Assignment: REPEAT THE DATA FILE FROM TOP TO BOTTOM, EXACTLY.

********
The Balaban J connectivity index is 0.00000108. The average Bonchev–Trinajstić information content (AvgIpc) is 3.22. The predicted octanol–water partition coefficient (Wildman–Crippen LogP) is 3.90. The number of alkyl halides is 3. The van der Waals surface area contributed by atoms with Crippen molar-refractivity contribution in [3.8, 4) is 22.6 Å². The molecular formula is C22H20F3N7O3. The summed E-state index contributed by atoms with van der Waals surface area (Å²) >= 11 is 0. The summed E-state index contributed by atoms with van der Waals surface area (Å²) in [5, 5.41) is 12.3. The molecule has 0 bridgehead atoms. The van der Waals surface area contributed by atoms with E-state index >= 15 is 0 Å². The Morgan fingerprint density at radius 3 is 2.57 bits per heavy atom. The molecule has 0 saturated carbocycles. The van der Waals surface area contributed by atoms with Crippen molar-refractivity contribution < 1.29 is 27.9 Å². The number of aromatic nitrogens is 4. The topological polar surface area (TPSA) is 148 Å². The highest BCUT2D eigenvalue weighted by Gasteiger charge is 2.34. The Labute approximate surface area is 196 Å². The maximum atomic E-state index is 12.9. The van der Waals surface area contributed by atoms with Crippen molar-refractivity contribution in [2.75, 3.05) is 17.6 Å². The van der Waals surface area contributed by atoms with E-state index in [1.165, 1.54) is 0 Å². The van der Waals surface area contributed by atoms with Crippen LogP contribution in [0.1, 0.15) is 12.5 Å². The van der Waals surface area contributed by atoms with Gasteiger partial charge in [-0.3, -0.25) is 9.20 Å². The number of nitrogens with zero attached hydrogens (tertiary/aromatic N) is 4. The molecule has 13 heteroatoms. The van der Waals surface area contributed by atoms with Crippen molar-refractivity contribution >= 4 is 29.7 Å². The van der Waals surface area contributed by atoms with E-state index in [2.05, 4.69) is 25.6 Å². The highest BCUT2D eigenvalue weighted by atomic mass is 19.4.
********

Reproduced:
The Balaban J connectivity index is 0.00000108. The average Bonchev–Trinajstić information content (AvgIpc) is 3.22. The predicted octanol–water partition coefficient (Wildman–Crippen LogP) is 3.90. The number of alkyl halides is 3. The van der Waals surface area contributed by atoms with Crippen molar-refractivity contribution in [3.8, 4) is 22.6 Å². The molecular formula is C22H20F3N7O3. The summed E-state index contributed by atoms with van der Waals surface area (Å²) >= 11 is 0. The summed E-state index contributed by atoms with van der Waals surface area (Å²) in [5, 5.41) is 12.3. The molecule has 0 bridgehead atoms. The van der Waals surface area contributed by atoms with E-state index >= 15 is 0 Å². The Morgan fingerprint density at radius 3 is 2.57 bits per heavy atom. The molecule has 0 saturated carbocycles. The van der Waals surface area contributed by atoms with Crippen molar-refractivity contribution < 1.29 is 27.9 Å². The number of aromatic nitrogens is 4. The topological polar surface area (TPSA) is 148 Å². The highest BCUT2D eigenvalue weighted by Gasteiger charge is 2.34. The Labute approximate surface area is 196 Å². The maximum atomic E-state index is 12.9. The van der Waals surface area contributed by atoms with Crippen molar-refractivity contribution in [2.75, 3.05) is 17.6 Å². The van der Waals surface area contributed by atoms with E-state index in [1.165, 1.54) is 0 Å². The van der Waals surface area contributed by atoms with Crippen LogP contribution in [0.1, 0.15) is 12.5 Å². The van der Waals surface area contributed by atoms with Gasteiger partial charge in [-0.3, -0.25) is 9.20 Å². The number of nitrogens with zero attached hydrogens (tertiary/aromatic N) is 4. The molecule has 13 heteroatoms. The van der Waals surface area contributed by atoms with Crippen molar-refractivity contribution >= 4 is 29.7 Å². The van der Waals surface area contributed by atoms with E-state index in [2.05, 4.69) is 25.6 Å². The highest BCUT2D eigenvalue weighted by atomic mass is 19.4.